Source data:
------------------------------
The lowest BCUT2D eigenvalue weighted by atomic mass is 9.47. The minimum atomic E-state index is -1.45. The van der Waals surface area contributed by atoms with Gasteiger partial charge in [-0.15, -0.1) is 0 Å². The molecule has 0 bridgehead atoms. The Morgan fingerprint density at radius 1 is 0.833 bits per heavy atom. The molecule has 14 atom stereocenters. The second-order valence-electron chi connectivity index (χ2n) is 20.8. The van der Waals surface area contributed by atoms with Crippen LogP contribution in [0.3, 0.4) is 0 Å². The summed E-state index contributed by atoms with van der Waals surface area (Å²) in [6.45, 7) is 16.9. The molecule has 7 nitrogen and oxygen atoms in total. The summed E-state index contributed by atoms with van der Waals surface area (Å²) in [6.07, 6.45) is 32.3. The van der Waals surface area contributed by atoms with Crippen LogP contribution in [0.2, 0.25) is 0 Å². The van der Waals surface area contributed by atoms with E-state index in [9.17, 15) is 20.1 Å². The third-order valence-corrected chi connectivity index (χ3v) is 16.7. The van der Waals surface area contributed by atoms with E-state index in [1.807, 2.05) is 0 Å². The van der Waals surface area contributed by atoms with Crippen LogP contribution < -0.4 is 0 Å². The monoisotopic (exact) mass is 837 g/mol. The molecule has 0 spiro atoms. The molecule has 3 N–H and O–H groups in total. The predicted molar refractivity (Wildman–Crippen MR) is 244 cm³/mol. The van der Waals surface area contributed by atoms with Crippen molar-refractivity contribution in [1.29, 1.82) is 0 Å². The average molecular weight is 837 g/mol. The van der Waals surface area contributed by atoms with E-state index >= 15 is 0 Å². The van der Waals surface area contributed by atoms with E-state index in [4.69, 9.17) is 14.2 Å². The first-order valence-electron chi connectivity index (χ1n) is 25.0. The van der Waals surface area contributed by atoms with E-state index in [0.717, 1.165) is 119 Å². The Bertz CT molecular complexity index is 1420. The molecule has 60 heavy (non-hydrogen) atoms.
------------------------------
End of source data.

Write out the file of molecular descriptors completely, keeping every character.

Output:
The lowest BCUT2D eigenvalue weighted by atomic mass is 9.47. The minimum atomic E-state index is -1.45. The van der Waals surface area contributed by atoms with Gasteiger partial charge in [-0.15, -0.1) is 0 Å². The molecule has 0 bridgehead atoms. The Morgan fingerprint density at radius 1 is 0.833 bits per heavy atom. The molecule has 14 atom stereocenters. The second-order valence-electron chi connectivity index (χ2n) is 20.8. The van der Waals surface area contributed by atoms with Crippen LogP contribution in [0.3, 0.4) is 0 Å². The summed E-state index contributed by atoms with van der Waals surface area (Å²) in [6.45, 7) is 16.9. The molecule has 7 nitrogen and oxygen atoms in total. The summed E-state index contributed by atoms with van der Waals surface area (Å²) in [6.07, 6.45) is 32.3. The van der Waals surface area contributed by atoms with Crippen LogP contribution in [0.2, 0.25) is 0 Å². The van der Waals surface area contributed by atoms with E-state index in [9.17, 15) is 20.1 Å². The third-order valence-corrected chi connectivity index (χ3v) is 16.7. The van der Waals surface area contributed by atoms with E-state index in [1.807, 2.05) is 0 Å². The van der Waals surface area contributed by atoms with Crippen LogP contribution < -0.4 is 0 Å². The monoisotopic (exact) mass is 837 g/mol. The molecule has 0 spiro atoms. The molecule has 3 N–H and O–H groups in total. The predicted molar refractivity (Wildman–Crippen MR) is 244 cm³/mol. The van der Waals surface area contributed by atoms with Crippen molar-refractivity contribution in [1.29, 1.82) is 0 Å². The average molecular weight is 837 g/mol. The van der Waals surface area contributed by atoms with E-state index >= 15 is 0 Å². The van der Waals surface area contributed by atoms with E-state index in [4.69, 9.17) is 14.2 Å². The first-order valence-electron chi connectivity index (χ1n) is 25.0. The van der Waals surface area contributed by atoms with E-state index in [0.717, 1.165) is 119 Å². The Bertz CT molecular complexity index is 1420. The molecule has 60 heavy (non-hydrogen) atoms.